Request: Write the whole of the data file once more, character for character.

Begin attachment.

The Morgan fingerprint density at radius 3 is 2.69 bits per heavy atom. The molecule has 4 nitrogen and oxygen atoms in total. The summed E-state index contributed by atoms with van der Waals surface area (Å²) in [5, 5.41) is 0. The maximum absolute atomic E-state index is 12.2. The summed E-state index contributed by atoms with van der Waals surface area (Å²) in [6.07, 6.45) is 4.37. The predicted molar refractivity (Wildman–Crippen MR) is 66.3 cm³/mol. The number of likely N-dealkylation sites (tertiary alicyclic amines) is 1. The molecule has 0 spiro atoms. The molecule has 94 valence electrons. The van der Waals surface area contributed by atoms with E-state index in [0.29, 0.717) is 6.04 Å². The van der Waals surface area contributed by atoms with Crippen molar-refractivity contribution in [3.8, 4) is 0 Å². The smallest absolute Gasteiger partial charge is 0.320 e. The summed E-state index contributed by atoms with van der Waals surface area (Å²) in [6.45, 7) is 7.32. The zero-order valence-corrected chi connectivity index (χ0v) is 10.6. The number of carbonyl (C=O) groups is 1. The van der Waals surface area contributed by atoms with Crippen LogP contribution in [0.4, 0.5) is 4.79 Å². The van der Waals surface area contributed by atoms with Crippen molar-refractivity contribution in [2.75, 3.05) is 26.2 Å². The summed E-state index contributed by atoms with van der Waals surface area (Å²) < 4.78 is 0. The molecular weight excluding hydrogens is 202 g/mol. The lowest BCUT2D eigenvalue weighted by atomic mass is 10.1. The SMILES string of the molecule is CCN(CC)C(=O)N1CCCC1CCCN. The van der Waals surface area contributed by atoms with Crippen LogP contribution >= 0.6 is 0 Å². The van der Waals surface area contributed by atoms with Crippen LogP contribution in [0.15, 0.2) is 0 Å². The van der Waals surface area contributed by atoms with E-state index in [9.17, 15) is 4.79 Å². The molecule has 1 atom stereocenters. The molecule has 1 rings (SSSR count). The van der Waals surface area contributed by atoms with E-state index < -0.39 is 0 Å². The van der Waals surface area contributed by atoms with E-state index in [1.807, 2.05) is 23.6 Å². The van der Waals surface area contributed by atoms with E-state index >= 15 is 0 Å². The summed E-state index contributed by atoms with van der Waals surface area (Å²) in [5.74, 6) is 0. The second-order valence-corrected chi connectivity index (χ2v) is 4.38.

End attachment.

The Morgan fingerprint density at radius 3 is 2.69 bits per heavy atom. The molecule has 4 nitrogen and oxygen atoms in total. The summed E-state index contributed by atoms with van der Waals surface area (Å²) in [5, 5.41) is 0. The maximum absolute atomic E-state index is 12.2. The summed E-state index contributed by atoms with van der Waals surface area (Å²) in [6.07, 6.45) is 4.37. The predicted molar refractivity (Wildman–Crippen MR) is 66.3 cm³/mol. The number of likely N-dealkylation sites (tertiary alicyclic amines) is 1. The molecule has 0 spiro atoms. The molecule has 94 valence electrons. The van der Waals surface area contributed by atoms with E-state index in [0.29, 0.717) is 6.04 Å². The van der Waals surface area contributed by atoms with Crippen molar-refractivity contribution in [3.8, 4) is 0 Å². The smallest absolute Gasteiger partial charge is 0.320 e. The summed E-state index contributed by atoms with van der Waals surface area (Å²) in [6.45, 7) is 7.32. The zero-order valence-corrected chi connectivity index (χ0v) is 10.6. The number of carbonyl (C=O) groups is 1. The van der Waals surface area contributed by atoms with Crippen LogP contribution in [0.4, 0.5) is 4.79 Å². The van der Waals surface area contributed by atoms with Crippen molar-refractivity contribution in [2.75, 3.05) is 26.2 Å². The summed E-state index contributed by atoms with van der Waals surface area (Å²) < 4.78 is 0. The molecular weight excluding hydrogens is 202 g/mol. The lowest BCUT2D eigenvalue weighted by atomic mass is 10.1. The SMILES string of the molecule is CCN(CC)C(=O)N1CCCC1CCCN. The van der Waals surface area contributed by atoms with Crippen LogP contribution >= 0.6 is 0 Å². The van der Waals surface area contributed by atoms with Crippen LogP contribution in [0.15, 0.2) is 0 Å². The van der Waals surface area contributed by atoms with E-state index in [9.17, 15) is 4.79 Å². The molecule has 1 atom stereocenters. The molecule has 1 rings (SSSR count). The van der Waals surface area contributed by atoms with E-state index < -0.39 is 0 Å². The van der Waals surface area contributed by atoms with E-state index in [1.807, 2.05) is 23.6 Å². The van der Waals surface area contributed by atoms with E-state index >= 15 is 0 Å². The summed E-state index contributed by atoms with van der Waals surface area (Å²) in [5.74, 6) is 0. The second-order valence-corrected chi connectivity index (χ2v) is 4.38.